Especially amongst youth, there is much greater cynicism about leadership than was the case as recently as 20 years ago. Young people are wary about politicians and which big corporate is paying their speaking fees. It should always worry us when young people lose confidence in the system.
What does a future without OpenCorporates look like?
It is darkness because in many countries the line between corporate and public is quite fine, there is not much difference, and you have a very dramatic consolidation in the banking or legal sector where a few corporates become too big to fail and, even worse, too big to be held accountable. This undermines the very basis of democracy not only in developing countries but in developed countries as well.
How is OpenCorporates data useful for journalistic or regulatory investigations?
In July or thereabouts, I was asked to give the keynote address at an anti-corruption training workshop in Abuja, Nigeria. Afterwards I hung around to learn from this really impressive group of 40 investigative journalists from across the African continent who were focused exclusively on corruption and following the money. As their slides went up, I saw that the first port of call for them in following the money was the OpenCorporates website. That was for me a very proud moment, and I took a photo and sent it to the other trustees of OpenCorporates.
How do we ensure access to company data is open for all?
I think there is a big global push right now for the establishment of beneficial ownership registers and I know the Europeans in particular passed regulations this year in that direction. The push for visibility of company ownership used to be the province of organisations like Global Witness, Transparency International, the media and civil society groups, but what has happened is that it has also become the province of ordinary citizens around the world. They are asking questions like who has my data and who knows which shops I go to, and I think as technology continues to develop exponentially, these questions will become more and more urgent.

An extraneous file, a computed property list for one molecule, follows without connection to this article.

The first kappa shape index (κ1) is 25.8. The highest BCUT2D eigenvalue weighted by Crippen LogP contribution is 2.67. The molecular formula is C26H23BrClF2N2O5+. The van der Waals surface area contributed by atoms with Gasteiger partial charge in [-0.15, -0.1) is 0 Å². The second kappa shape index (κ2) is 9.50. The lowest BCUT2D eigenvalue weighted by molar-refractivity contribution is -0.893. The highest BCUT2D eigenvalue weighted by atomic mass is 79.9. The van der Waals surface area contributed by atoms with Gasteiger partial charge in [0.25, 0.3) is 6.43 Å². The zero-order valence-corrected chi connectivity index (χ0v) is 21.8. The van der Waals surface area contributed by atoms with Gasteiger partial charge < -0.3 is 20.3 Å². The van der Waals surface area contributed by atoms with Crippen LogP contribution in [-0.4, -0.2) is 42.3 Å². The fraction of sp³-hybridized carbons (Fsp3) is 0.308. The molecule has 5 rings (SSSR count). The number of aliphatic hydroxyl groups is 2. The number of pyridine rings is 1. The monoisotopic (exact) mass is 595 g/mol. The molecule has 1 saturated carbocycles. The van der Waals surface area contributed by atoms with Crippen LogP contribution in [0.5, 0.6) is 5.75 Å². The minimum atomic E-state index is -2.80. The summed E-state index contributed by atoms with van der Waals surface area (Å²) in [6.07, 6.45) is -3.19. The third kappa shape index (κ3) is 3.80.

We are into the era of the whistleblower – in the 1960s and 1970s there were exceptions like Deep Throat but now it is happening all the time, so clearly the system is not fit for purpose if people of conscience can come out like this. So the question is how do we redesign the whole machinery of how leaders are accountable to their citizens.
What do you enjoy doing in your spare time?
I love technology so I consume podcasts at a frantic rate and I enjoy keeping up with what is happening around the world. It is a very exciting time for the world, and sometimes quite alarming, so it is important to stand back and listen and read and write about this cycle. I also enjoy travel and the countryside. Where I live in Kenya we have lots of animals and nature is strong and colourful.
I enjoy stand-up comedy from all over the world – with the streaming services now available I can watch a Palestinian or a Scottish comedian on stage bringing joy to people’s lives by spreading the laughter around. Dave Chappelle is my favourite stand-up comic right now. I also love films.
What is your favourite film?
That is a very difficult one. I have a number of favourite films like Malcolm X by Spike Lee; Pulp Fiction; Lock, Stock and Two Smoking Barrels; and Heat. When I am travelling to an OpenCorporates meeting, my standard procedure is to download at least three films onto my iPad and I will watch them when I can’t sleep or I am not reading board notes.